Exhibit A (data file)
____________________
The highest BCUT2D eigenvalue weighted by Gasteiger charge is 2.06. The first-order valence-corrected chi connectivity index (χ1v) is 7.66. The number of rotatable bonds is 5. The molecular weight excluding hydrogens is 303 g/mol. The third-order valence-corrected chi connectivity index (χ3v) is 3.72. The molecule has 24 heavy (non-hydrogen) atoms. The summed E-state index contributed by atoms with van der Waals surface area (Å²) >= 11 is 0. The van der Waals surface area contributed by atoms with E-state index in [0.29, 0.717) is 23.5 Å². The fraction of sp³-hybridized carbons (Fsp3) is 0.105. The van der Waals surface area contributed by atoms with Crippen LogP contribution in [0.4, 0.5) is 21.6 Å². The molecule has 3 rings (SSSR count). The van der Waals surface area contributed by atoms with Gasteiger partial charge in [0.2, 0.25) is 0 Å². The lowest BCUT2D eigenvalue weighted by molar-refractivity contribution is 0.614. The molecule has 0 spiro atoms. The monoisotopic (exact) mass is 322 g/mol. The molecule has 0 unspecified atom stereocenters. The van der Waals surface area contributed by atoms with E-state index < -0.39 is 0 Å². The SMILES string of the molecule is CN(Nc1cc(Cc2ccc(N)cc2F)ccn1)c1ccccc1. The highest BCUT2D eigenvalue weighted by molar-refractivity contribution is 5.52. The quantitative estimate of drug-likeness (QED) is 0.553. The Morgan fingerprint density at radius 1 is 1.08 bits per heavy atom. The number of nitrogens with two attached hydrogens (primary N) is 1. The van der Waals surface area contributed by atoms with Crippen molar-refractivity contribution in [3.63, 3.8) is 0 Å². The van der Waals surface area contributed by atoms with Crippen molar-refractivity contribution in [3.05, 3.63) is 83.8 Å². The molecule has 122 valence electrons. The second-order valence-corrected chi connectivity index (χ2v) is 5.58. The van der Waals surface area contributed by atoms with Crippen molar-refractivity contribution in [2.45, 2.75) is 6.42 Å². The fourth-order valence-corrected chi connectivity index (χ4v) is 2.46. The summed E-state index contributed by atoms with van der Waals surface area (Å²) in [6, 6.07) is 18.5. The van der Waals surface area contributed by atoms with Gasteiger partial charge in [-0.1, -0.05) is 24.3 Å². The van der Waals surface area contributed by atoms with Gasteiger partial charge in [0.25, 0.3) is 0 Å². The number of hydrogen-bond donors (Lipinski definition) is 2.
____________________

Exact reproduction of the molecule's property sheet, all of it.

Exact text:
The highest BCUT2D eigenvalue weighted by Gasteiger charge is 2.06. The first-order valence-corrected chi connectivity index (χ1v) is 7.66. The number of rotatable bonds is 5. The molecular weight excluding hydrogens is 303 g/mol. The third-order valence-corrected chi connectivity index (χ3v) is 3.72. The molecule has 24 heavy (non-hydrogen) atoms. The summed E-state index contributed by atoms with van der Waals surface area (Å²) >= 11 is 0. The van der Waals surface area contributed by atoms with E-state index in [0.29, 0.717) is 23.5 Å². The fraction of sp³-hybridized carbons (Fsp3) is 0.105. The van der Waals surface area contributed by atoms with Crippen LogP contribution in [0.4, 0.5) is 21.6 Å². The molecule has 3 rings (SSSR count). The van der Waals surface area contributed by atoms with Gasteiger partial charge in [0.2, 0.25) is 0 Å². The lowest BCUT2D eigenvalue weighted by molar-refractivity contribution is 0.614. The molecule has 0 spiro atoms. The monoisotopic (exact) mass is 322 g/mol. The molecule has 0 unspecified atom stereocenters. The van der Waals surface area contributed by atoms with E-state index < -0.39 is 0 Å². The SMILES string of the molecule is CN(Nc1cc(Cc2ccc(N)cc2F)ccn1)c1ccccc1. The highest BCUT2D eigenvalue weighted by molar-refractivity contribution is 5.52. The quantitative estimate of drug-likeness (QED) is 0.553. The Morgan fingerprint density at radius 1 is 1.08 bits per heavy atom. The number of nitrogens with two attached hydrogens (primary N) is 1. The van der Waals surface area contributed by atoms with Crippen molar-refractivity contribution in [3.63, 3.8) is 0 Å². The van der Waals surface area contributed by atoms with Crippen molar-refractivity contribution in [3.05, 3.63) is 83.8 Å². The molecule has 122 valence electrons. The second-order valence-corrected chi connectivity index (χ2v) is 5.58. The van der Waals surface area contributed by atoms with Crippen molar-refractivity contribution in [2.45, 2.75) is 6.42 Å². The fourth-order valence-corrected chi connectivity index (χ4v) is 2.46. The summed E-state index contributed by atoms with van der Waals surface area (Å²) in [6, 6.07) is 18.5. The van der Waals surface area contributed by atoms with Gasteiger partial charge in [-0.1, -0.05) is 24.3 Å². The van der Waals surface area contributed by atoms with Gasteiger partial charge in [0.25, 0.3) is 0 Å². The number of hydrogen-bond donors (Lipinski definition) is 2.